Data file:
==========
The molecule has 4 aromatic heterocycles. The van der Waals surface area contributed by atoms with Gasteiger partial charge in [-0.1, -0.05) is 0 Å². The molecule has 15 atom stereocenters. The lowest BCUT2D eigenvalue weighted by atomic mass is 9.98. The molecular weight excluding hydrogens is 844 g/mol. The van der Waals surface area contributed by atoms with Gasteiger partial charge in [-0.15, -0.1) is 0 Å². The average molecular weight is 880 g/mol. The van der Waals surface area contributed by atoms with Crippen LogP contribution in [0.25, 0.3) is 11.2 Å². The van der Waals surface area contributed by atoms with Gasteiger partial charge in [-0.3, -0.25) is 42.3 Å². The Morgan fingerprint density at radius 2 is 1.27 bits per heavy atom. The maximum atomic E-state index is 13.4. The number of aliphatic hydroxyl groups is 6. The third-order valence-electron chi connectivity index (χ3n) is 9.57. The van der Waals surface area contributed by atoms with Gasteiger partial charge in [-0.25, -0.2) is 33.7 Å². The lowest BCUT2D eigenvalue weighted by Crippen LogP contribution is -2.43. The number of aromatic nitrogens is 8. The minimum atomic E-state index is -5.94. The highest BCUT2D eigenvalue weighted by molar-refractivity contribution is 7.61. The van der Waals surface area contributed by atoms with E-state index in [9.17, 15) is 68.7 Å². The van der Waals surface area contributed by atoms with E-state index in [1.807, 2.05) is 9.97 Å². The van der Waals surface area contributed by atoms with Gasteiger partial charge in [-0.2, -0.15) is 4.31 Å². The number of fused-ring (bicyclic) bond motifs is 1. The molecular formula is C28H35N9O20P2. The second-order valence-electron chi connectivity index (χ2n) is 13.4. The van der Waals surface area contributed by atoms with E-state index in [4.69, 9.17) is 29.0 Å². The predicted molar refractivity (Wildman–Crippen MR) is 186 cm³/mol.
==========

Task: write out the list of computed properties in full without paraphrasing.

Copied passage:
The molecule has 4 aromatic heterocycles. The van der Waals surface area contributed by atoms with Gasteiger partial charge in [-0.1, -0.05) is 0 Å². The molecule has 15 atom stereocenters. The lowest BCUT2D eigenvalue weighted by atomic mass is 9.98. The molecular weight excluding hydrogens is 844 g/mol. The van der Waals surface area contributed by atoms with Gasteiger partial charge in [-0.15, -0.1) is 0 Å². The average molecular weight is 880 g/mol. The van der Waals surface area contributed by atoms with Crippen LogP contribution in [0.25, 0.3) is 11.2 Å². The van der Waals surface area contributed by atoms with Gasteiger partial charge in [-0.3, -0.25) is 42.3 Å². The Morgan fingerprint density at radius 2 is 1.27 bits per heavy atom. The maximum atomic E-state index is 13.4. The number of aliphatic hydroxyl groups is 6. The third-order valence-electron chi connectivity index (χ3n) is 9.57. The van der Waals surface area contributed by atoms with Gasteiger partial charge in [-0.25, -0.2) is 33.7 Å². The lowest BCUT2D eigenvalue weighted by Crippen LogP contribution is -2.43. The number of aromatic nitrogens is 8. The minimum atomic E-state index is -5.94. The highest BCUT2D eigenvalue weighted by molar-refractivity contribution is 7.61. The van der Waals surface area contributed by atoms with E-state index in [9.17, 15) is 68.7 Å². The van der Waals surface area contributed by atoms with E-state index in [1.807, 2.05) is 9.97 Å². The van der Waals surface area contributed by atoms with Gasteiger partial charge in [-0.2, -0.15) is 4.31 Å². The number of fused-ring (bicyclic) bond motifs is 1. The molecular formula is C28H35N9O20P2. The second-order valence-electron chi connectivity index (χ2n) is 13.4. The van der Waals surface area contributed by atoms with E-state index in [4.69, 9.17) is 29.0 Å². The predicted molar refractivity (Wildman–Crippen MR) is 186 cm³/mol.